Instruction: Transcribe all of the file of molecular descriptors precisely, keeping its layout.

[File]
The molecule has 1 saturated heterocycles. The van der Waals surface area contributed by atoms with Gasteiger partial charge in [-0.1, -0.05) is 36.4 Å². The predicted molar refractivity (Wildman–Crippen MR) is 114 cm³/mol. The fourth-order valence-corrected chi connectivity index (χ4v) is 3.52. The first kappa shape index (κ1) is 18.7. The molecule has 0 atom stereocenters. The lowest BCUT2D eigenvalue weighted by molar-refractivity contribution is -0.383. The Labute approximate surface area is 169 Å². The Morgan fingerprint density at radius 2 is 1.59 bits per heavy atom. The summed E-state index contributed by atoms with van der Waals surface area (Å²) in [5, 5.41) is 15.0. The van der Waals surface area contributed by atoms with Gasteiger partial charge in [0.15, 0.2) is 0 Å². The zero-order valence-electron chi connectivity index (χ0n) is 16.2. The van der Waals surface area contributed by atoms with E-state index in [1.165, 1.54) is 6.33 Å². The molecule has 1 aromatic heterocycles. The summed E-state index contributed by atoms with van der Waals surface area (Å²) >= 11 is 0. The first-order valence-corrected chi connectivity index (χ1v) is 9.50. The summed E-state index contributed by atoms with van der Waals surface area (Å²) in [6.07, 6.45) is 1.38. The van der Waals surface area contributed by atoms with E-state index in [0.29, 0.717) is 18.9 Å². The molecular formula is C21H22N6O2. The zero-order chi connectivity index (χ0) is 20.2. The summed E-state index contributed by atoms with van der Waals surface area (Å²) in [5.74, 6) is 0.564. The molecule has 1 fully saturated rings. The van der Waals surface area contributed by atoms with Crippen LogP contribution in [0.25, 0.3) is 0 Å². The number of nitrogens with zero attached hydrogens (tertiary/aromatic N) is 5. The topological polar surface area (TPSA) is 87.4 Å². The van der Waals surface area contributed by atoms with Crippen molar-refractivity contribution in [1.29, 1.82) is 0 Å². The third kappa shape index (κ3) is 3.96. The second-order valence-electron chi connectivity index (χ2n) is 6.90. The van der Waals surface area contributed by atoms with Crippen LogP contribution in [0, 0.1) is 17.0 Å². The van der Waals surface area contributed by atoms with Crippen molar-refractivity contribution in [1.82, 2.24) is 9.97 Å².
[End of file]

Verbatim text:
The molecule has 1 saturated heterocycles. The van der Waals surface area contributed by atoms with Gasteiger partial charge in [-0.1, -0.05) is 36.4 Å². The predicted molar refractivity (Wildman–Crippen MR) is 114 cm³/mol. The fourth-order valence-corrected chi connectivity index (χ4v) is 3.52. The first kappa shape index (κ1) is 18.7. The molecule has 0 atom stereocenters. The lowest BCUT2D eigenvalue weighted by molar-refractivity contribution is -0.383. The Labute approximate surface area is 169 Å². The Morgan fingerprint density at radius 2 is 1.59 bits per heavy atom. The summed E-state index contributed by atoms with van der Waals surface area (Å²) in [5, 5.41) is 15.0. The van der Waals surface area contributed by atoms with Gasteiger partial charge in [0.15, 0.2) is 0 Å². The zero-order valence-electron chi connectivity index (χ0n) is 16.2. The van der Waals surface area contributed by atoms with E-state index in [1.165, 1.54) is 6.33 Å². The molecule has 1 aromatic heterocycles. The summed E-state index contributed by atoms with van der Waals surface area (Å²) >= 11 is 0. The first-order valence-corrected chi connectivity index (χ1v) is 9.50. The summed E-state index contributed by atoms with van der Waals surface area (Å²) in [6.07, 6.45) is 1.38. The van der Waals surface area contributed by atoms with E-state index in [0.29, 0.717) is 18.9 Å². The molecular formula is C21H22N6O2. The zero-order chi connectivity index (χ0) is 20.2. The summed E-state index contributed by atoms with van der Waals surface area (Å²) in [5.74, 6) is 0.564. The molecule has 1 fully saturated rings. The van der Waals surface area contributed by atoms with Crippen LogP contribution in [0.25, 0.3) is 0 Å². The number of nitrogens with zero attached hydrogens (tertiary/aromatic N) is 5. The topological polar surface area (TPSA) is 87.4 Å². The van der Waals surface area contributed by atoms with Crippen molar-refractivity contribution in [1.29, 1.82) is 0 Å². The third kappa shape index (κ3) is 3.96. The second-order valence-electron chi connectivity index (χ2n) is 6.90. The van der Waals surface area contributed by atoms with Crippen LogP contribution in [0, 0.1) is 17.0 Å². The van der Waals surface area contributed by atoms with Crippen molar-refractivity contribution in [1.82, 2.24) is 9.97 Å².